Thursday, December 15, 2011
First and perhaps foremost, there are the old favorites, the carols that we sang as children and many of us still carry on with, relying on the old hymnal for those sixth and seventh verses that no one really knows or cares to remember. I still love the old songs. I think my favorite over the years, and still today, is "Silent Night". One of the best features of this song is that there are a gazillion ways to play the song with oddball chords. We practiced a homemade (by our drummer, the music major) version tonight with all these crazy minor sevenths and such - if you sing right over it with the normal tune, it sounds just right.
I used to pretend to be a purist, claiming to prefer Adeste Fidelis - in Latin. I am not much of a singer, but I have also always harbored a secret desire to crash one of these all-community Handel's Messiah Sing-Alongs and get in on the Hallelujahs. Perhaps it would not be the best idea. Anyhow, I am not quite this old school today, but I does like me some carols.
The second category of Christmas tune would be the "contemporary Christian" take on Christmas. These songs are not classics yet, and some should never attain that status. But some are, in my humble opinion, very good, and some even quite moving. A couple that our band is doing over the coming couple of weeks are "Mary Did You know?" and "One King". I like 'em both a lot.
The third category is probably the best-known lot of tunes out there. These are the "secular", if you will, pop culture Christmas tunes from past and present. These are the songs that, frankly, I tire of quickly. Some should never be heard. Some should be retired forever and dropped in a flaming pit. My son wrote on Facebook today that he wished to never. ever. hear the song, "Santa Baby". I am not sure I am familiar with that ditty, but based on the wretched title alone, it should be banished.
Some in this category are quite decent and I enjoy hearing them for, say, the first twenty times each year. I like it when John Lennon sings in that fine, nasal voice that can only be his, "and so this is Christmas" and I have even come around to like the McCartney song with the really, REALLY cheesy synth. I am on the verge of being annoyed by Elvis and his Blue Christmas, and some of the novelty numbers (Alvin, Grandma's unfortunate reindeer incident) are losing their luster over time. I have an issue with the concept of having yourself a "merry little Christmas". That seems condescending and limiting. Why not go for a humongous Christmas?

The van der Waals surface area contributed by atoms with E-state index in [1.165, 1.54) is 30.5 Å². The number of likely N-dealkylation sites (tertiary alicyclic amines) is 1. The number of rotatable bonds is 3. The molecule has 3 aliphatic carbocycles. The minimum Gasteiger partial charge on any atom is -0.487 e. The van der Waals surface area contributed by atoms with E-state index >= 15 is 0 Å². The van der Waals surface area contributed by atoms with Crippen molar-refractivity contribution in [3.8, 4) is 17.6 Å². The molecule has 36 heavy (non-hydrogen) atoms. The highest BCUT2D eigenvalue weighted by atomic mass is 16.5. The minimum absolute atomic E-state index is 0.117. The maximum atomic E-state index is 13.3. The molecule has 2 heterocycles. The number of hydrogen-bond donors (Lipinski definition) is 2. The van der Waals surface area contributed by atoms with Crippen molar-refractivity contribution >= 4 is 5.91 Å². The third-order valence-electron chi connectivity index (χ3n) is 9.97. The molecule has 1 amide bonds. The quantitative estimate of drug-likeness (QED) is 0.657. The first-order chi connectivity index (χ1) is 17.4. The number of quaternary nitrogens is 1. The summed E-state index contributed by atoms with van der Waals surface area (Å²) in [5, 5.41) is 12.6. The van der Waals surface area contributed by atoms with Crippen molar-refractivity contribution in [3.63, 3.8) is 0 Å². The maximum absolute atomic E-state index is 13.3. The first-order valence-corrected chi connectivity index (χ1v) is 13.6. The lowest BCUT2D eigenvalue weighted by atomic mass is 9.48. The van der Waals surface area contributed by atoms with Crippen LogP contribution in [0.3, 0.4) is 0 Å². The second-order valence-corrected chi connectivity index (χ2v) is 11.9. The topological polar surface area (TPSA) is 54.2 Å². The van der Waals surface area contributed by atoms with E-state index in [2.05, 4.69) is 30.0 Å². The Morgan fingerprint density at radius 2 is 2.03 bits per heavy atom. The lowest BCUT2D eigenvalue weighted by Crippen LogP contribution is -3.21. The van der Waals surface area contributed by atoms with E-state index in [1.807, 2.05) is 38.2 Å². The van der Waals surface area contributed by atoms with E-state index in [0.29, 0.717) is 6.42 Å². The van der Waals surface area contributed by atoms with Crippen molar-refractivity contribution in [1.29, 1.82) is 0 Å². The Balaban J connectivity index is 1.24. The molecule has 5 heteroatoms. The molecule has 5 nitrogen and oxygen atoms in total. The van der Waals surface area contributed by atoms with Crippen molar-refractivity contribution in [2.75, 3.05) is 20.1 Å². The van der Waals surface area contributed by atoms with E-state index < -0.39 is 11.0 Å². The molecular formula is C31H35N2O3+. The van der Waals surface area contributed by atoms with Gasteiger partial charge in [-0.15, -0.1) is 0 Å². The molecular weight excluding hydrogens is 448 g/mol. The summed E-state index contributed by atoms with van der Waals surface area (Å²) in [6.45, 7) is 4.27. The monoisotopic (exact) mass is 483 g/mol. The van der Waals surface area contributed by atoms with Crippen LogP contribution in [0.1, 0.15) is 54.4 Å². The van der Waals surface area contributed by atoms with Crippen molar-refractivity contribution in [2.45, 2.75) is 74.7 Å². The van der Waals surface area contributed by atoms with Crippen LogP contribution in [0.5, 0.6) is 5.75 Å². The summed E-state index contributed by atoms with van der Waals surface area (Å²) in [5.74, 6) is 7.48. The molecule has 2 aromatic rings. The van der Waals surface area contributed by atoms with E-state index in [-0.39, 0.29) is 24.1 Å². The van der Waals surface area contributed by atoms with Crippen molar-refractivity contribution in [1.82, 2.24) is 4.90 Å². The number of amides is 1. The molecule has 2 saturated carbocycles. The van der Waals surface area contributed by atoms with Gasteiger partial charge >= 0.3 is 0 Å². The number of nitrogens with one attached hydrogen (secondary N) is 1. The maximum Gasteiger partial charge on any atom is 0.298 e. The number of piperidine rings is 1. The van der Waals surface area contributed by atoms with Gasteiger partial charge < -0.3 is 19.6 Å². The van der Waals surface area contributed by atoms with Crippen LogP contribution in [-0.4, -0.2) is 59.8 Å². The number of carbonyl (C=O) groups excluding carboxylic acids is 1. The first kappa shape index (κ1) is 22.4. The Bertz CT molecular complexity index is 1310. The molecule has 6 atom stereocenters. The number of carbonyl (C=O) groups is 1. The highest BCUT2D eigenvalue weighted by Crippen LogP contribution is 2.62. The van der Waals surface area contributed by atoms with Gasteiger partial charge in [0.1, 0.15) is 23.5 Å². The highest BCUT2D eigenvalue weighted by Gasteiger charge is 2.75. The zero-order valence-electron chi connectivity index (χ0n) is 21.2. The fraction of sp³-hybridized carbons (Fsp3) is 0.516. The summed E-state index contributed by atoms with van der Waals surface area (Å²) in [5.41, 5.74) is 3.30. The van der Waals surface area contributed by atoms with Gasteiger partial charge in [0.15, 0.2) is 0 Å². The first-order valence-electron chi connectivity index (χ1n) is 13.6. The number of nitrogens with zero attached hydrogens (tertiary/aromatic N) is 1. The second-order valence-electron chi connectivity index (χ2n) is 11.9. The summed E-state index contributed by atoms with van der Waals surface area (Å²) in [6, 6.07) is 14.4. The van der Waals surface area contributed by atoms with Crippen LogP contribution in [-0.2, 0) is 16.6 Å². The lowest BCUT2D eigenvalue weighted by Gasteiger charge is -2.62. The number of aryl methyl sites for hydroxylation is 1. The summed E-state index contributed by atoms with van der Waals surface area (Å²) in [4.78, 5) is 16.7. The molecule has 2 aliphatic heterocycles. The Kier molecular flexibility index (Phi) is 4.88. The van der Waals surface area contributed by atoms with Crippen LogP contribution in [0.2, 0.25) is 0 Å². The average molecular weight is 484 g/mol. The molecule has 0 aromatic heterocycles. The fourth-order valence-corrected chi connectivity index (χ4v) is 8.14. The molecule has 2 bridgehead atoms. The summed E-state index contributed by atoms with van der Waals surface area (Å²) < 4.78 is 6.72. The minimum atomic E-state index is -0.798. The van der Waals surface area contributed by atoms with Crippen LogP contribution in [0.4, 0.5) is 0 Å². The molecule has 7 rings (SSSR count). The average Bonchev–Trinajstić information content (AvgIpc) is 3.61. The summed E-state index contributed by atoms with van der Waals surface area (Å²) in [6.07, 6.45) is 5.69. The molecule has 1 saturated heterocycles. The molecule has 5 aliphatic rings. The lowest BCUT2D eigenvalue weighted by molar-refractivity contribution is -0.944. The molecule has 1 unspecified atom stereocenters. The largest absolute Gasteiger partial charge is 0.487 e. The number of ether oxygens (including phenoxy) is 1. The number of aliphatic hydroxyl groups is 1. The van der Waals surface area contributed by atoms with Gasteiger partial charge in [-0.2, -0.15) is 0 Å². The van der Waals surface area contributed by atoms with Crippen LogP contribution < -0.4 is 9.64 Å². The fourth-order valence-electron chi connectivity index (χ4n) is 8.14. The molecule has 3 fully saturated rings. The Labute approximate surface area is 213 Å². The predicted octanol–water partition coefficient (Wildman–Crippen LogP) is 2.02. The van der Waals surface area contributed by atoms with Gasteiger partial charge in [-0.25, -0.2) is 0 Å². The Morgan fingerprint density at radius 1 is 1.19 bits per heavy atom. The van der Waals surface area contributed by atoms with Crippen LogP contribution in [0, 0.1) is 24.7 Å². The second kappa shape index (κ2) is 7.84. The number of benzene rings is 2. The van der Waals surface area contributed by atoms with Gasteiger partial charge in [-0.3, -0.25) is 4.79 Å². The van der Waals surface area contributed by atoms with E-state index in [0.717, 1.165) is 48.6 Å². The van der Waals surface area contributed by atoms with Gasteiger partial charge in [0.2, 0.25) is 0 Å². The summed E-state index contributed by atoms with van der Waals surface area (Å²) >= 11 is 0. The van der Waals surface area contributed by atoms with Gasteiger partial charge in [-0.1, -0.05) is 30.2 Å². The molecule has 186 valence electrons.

I could go on, because there are a zillion of these songs. Even songs that we all associate with Christmas but which really have nothing to do with the birth of Christ, or Santa Claus, or even world peace. I present as exhibit a: Snoopy Vs. the Red Baron by the Royal Guardsmen. Exactly where does an aerial dogfight involving an actual dog have a place in Christmas lore?
This leads, sorta, to my final category: music that has no connection to Christmas except in my head. For example, I received, as did a friend or two, a copy of the Beatles' "Magical Mystery Tour" one Christmas, so this, for me, has become Christmas music. I played it today, in fact, and it helped put me in the holiday spirit. I am sure the psychologists would drone on about transference or some concept, but, hey, it works for me. I also recall the year that my friend Gerald showed up to join me on campus over Thanksgiving, and seeing as how my college was out in the middle of nowhere and essentially shut down for Thanksgiving, he brought me four albums I had requested (and paid for upon delivery). So since I played them a lot between that white Thanksgiving in rural Ohio and Christmas, I think of each of them as holiday or seasonal, if not Christmas, music. These include LPs by Harry Chapin, Dan Fogelberg, the Genesis epic, "The Lamb Lies Down on Broadway", and the one that I still bust out and play at Christmas because it somehow works for me as a little Christmas season drama, the Electric Light Orchestra's "Eldorado". Someone on one of the B-grade cable networks should commission a holiday movie making "Eldorado" into a fine little musical. It would be great!
I leave you with what has lately been one of my favorite holiday records, although I cannot vouch for its theology, but I just enjoy it. That is, Jethro Tull's Christmas Album. The cover is even pretty nifty, and there, down in the lower left-hand corner, is a little Ian Anderson, still doing the one-legged flautist thing. This is, in fact, Jethro Tull's last studio album, and late word is that the band is "on ice", which means they are skating away on the thin ice of a new day, so this may be Tull's swan song (or songs), I fear.
Anyhow, whatever your preferences, I hope you are hearing or making the sounds you like this "holiday season".